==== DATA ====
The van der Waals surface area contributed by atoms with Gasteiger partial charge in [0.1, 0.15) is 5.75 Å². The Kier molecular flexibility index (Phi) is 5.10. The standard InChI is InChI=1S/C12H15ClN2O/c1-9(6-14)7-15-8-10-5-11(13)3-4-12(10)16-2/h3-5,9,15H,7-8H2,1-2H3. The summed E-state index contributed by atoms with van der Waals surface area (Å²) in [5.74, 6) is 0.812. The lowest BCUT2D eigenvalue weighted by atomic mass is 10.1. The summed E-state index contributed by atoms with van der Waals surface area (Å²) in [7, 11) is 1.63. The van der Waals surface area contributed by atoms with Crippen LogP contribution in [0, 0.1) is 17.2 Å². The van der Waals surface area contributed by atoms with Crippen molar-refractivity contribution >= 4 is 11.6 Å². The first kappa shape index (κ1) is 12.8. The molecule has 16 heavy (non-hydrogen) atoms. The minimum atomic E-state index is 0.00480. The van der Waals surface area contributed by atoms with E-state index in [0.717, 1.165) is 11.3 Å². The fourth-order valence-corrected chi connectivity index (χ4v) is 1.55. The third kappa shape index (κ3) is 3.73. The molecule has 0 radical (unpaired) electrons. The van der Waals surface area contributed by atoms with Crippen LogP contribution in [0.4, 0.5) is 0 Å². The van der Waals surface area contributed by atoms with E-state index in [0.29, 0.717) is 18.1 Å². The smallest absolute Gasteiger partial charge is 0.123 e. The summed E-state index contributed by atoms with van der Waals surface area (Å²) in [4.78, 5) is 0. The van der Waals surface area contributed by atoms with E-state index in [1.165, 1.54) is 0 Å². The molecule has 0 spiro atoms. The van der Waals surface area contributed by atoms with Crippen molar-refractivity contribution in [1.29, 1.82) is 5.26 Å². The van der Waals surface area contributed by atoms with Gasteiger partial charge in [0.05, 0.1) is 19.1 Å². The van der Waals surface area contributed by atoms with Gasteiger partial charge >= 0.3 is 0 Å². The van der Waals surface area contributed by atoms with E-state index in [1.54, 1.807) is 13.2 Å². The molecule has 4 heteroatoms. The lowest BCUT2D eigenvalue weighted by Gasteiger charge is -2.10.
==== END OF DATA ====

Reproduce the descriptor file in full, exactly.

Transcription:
The van der Waals surface area contributed by atoms with Gasteiger partial charge in [0.1, 0.15) is 5.75 Å². The Kier molecular flexibility index (Phi) is 5.10. The standard InChI is InChI=1S/C12H15ClN2O/c1-9(6-14)7-15-8-10-5-11(13)3-4-12(10)16-2/h3-5,9,15H,7-8H2,1-2H3. The summed E-state index contributed by atoms with van der Waals surface area (Å²) in [5.74, 6) is 0.812. The lowest BCUT2D eigenvalue weighted by atomic mass is 10.1. The summed E-state index contributed by atoms with van der Waals surface area (Å²) in [7, 11) is 1.63. The van der Waals surface area contributed by atoms with Crippen LogP contribution in [0, 0.1) is 17.2 Å². The van der Waals surface area contributed by atoms with Crippen molar-refractivity contribution >= 4 is 11.6 Å². The first kappa shape index (κ1) is 12.8. The molecule has 16 heavy (non-hydrogen) atoms. The minimum atomic E-state index is 0.00480. The van der Waals surface area contributed by atoms with E-state index in [0.717, 1.165) is 11.3 Å². The fourth-order valence-corrected chi connectivity index (χ4v) is 1.55. The third kappa shape index (κ3) is 3.73. The molecule has 0 radical (unpaired) electrons. The van der Waals surface area contributed by atoms with Crippen LogP contribution in [0.4, 0.5) is 0 Å². The van der Waals surface area contributed by atoms with E-state index in [0.29, 0.717) is 18.1 Å². The smallest absolute Gasteiger partial charge is 0.123 e. The summed E-state index contributed by atoms with van der Waals surface area (Å²) in [4.78, 5) is 0. The van der Waals surface area contributed by atoms with E-state index in [1.165, 1.54) is 0 Å². The molecule has 0 spiro atoms. The van der Waals surface area contributed by atoms with Crippen molar-refractivity contribution in [1.29, 1.82) is 5.26 Å². The van der Waals surface area contributed by atoms with Gasteiger partial charge in [0.05, 0.1) is 19.1 Å². The van der Waals surface area contributed by atoms with Gasteiger partial charge >= 0.3 is 0 Å². The van der Waals surface area contributed by atoms with E-state index in [1.54, 1.807) is 13.2 Å². The molecule has 4 heteroatoms. The lowest BCUT2D eigenvalue weighted by Gasteiger charge is -2.10.